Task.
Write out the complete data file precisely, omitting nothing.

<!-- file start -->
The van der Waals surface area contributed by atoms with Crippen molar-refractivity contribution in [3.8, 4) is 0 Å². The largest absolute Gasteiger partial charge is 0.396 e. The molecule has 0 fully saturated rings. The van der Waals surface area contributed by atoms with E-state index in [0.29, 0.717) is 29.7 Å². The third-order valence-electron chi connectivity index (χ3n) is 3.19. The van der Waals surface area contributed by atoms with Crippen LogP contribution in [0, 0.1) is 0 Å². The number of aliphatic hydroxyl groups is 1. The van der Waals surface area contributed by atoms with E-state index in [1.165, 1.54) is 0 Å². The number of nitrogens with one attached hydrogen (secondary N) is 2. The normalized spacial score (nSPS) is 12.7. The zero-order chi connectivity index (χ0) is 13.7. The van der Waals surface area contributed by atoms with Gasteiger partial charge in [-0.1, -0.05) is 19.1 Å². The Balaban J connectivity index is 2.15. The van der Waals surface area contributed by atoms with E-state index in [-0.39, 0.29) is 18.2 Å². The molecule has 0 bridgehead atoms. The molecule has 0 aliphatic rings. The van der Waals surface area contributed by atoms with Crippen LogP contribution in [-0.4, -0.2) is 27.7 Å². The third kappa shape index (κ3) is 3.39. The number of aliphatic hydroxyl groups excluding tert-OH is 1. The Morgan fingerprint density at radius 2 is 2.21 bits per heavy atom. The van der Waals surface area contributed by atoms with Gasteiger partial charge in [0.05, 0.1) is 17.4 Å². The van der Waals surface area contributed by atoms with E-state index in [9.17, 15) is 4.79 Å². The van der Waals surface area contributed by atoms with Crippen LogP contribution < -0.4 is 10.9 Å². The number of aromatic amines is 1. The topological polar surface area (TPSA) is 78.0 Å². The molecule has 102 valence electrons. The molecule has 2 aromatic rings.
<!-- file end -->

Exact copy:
The van der Waals surface area contributed by atoms with Crippen molar-refractivity contribution in [3.8, 4) is 0 Å². The largest absolute Gasteiger partial charge is 0.396 e. The molecule has 0 fully saturated rings. The van der Waals surface area contributed by atoms with E-state index in [0.29, 0.717) is 29.7 Å². The third-order valence-electron chi connectivity index (χ3n) is 3.19. The van der Waals surface area contributed by atoms with Crippen LogP contribution in [0, 0.1) is 0 Å². The number of aliphatic hydroxyl groups is 1. The van der Waals surface area contributed by atoms with E-state index in [1.165, 1.54) is 0 Å². The number of nitrogens with one attached hydrogen (secondary N) is 2. The normalized spacial score (nSPS) is 12.7. The zero-order chi connectivity index (χ0) is 13.7. The van der Waals surface area contributed by atoms with Gasteiger partial charge in [-0.1, -0.05) is 19.1 Å². The Balaban J connectivity index is 2.15. The van der Waals surface area contributed by atoms with E-state index in [-0.39, 0.29) is 18.2 Å². The molecule has 0 bridgehead atoms. The molecule has 0 aliphatic rings. The van der Waals surface area contributed by atoms with Crippen LogP contribution in [-0.4, -0.2) is 27.7 Å². The third kappa shape index (κ3) is 3.39. The number of aliphatic hydroxyl groups excluding tert-OH is 1. The Morgan fingerprint density at radius 2 is 2.21 bits per heavy atom. The van der Waals surface area contributed by atoms with Gasteiger partial charge in [0.05, 0.1) is 17.4 Å². The van der Waals surface area contributed by atoms with E-state index in [9.17, 15) is 4.79 Å². The van der Waals surface area contributed by atoms with Crippen LogP contribution < -0.4 is 10.9 Å². The number of aromatic amines is 1. The topological polar surface area (TPSA) is 78.0 Å². The molecule has 102 valence electrons. The molecule has 2 aromatic rings.